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In advance of the address Roosevelt asked citizens to have a world map in front of them as they listened to him speak.

"I'm going to speak about strange places that many of them never heard of—places that are now the battleground for civilization," he told his speechwriters.

The result, according to economic historian William L.

Silber, was a "remarkable turnaround in the public's confidence ...

He closed the entire American banking system on March 6.

On March 9 Congress passed the Emergency Banking Act, which Roosevelt used to effectively create federal deposit insurance when the banks reopened. ET that Sunday night, on the eve of the end of the bank holiday, Roosevelt spoke to a radio audience of more than 60 million people, to tell them in clear language "what has been done in the last few days, why it was done, and what the next steps are going to be".

The one thing I dread is that my talks should be so frequent as to lose their effectiveness. Every time I talk over the air it means four or five days of long, overtime work in the preparation of what I say. Dear Sir: Being a citizen of little or no consequence I feel the utter futility of writing to the President at a time such as this, but I trust you will accept this letter in the spirit in which it was written.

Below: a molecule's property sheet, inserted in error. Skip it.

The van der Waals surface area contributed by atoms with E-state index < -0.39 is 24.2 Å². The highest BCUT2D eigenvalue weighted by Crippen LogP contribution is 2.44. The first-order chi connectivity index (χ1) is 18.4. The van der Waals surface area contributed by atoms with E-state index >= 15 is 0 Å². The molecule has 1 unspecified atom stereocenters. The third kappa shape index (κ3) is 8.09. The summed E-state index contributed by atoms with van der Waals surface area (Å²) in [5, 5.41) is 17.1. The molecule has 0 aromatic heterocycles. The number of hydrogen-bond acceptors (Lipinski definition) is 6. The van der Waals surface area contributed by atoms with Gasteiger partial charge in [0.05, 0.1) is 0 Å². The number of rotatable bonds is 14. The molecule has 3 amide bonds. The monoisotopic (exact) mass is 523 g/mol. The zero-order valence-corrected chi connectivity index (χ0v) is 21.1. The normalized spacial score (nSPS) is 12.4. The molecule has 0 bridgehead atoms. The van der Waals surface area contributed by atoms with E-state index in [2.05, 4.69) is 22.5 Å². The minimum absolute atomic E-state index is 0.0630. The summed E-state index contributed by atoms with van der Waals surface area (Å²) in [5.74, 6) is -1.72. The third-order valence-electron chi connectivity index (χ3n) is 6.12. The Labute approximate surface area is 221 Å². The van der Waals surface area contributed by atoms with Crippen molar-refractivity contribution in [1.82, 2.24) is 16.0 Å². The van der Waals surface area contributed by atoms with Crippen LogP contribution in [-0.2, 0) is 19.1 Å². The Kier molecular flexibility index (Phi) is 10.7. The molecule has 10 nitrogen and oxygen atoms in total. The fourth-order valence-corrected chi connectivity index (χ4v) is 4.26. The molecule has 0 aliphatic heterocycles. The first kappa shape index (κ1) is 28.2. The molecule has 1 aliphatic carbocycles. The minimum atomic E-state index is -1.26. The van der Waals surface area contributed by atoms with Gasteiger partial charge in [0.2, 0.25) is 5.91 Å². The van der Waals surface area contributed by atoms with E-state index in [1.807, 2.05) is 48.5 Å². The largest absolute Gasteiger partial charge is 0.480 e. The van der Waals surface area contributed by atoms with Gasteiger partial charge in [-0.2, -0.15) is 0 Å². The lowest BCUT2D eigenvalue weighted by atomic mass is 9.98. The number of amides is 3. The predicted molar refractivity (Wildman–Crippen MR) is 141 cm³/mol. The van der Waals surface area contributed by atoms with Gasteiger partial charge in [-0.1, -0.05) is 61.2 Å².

Actually, I cannot afford to take this time away from more vital things. Secretary to the President The White House Washington. For me to sit down to write to any public official, whoever he may be, it must be prompted by a very special and appealing occasion or personality.

Letter to the White House following the first fireside chat on the Banking Crisis, eight days after taking office (March 12, 1933) 2232. I feel that he walked into my home, sat down and in plain and forceful language explained to me how he was tackling the job I and my fellow citizens gave him. Roosevelt's fireside chat of December 29, 1940, was heard by 59 percent of radio listeners.

Historian Betty Houchin Winfield says, "He and his advisers worried that newspapers' biases would affect the news columns and rightly so." As President, Roosevelt began making the informal addresses on March 12, 1933, eight days after his inauguration.

He had spent his first week coping with a month-long epidemic of bank closings that was ruining families nationwide.

Roosevelt spoke with familiarity to millions of Americans about the promulgation of the Emergency Banking Act in response to the banking crisis, the recession, New Deal initiatives, and the course of World War II.

Roosevelt was a great communicator on radio, and the fireside chats kept him in high public regard throughout his presidency.

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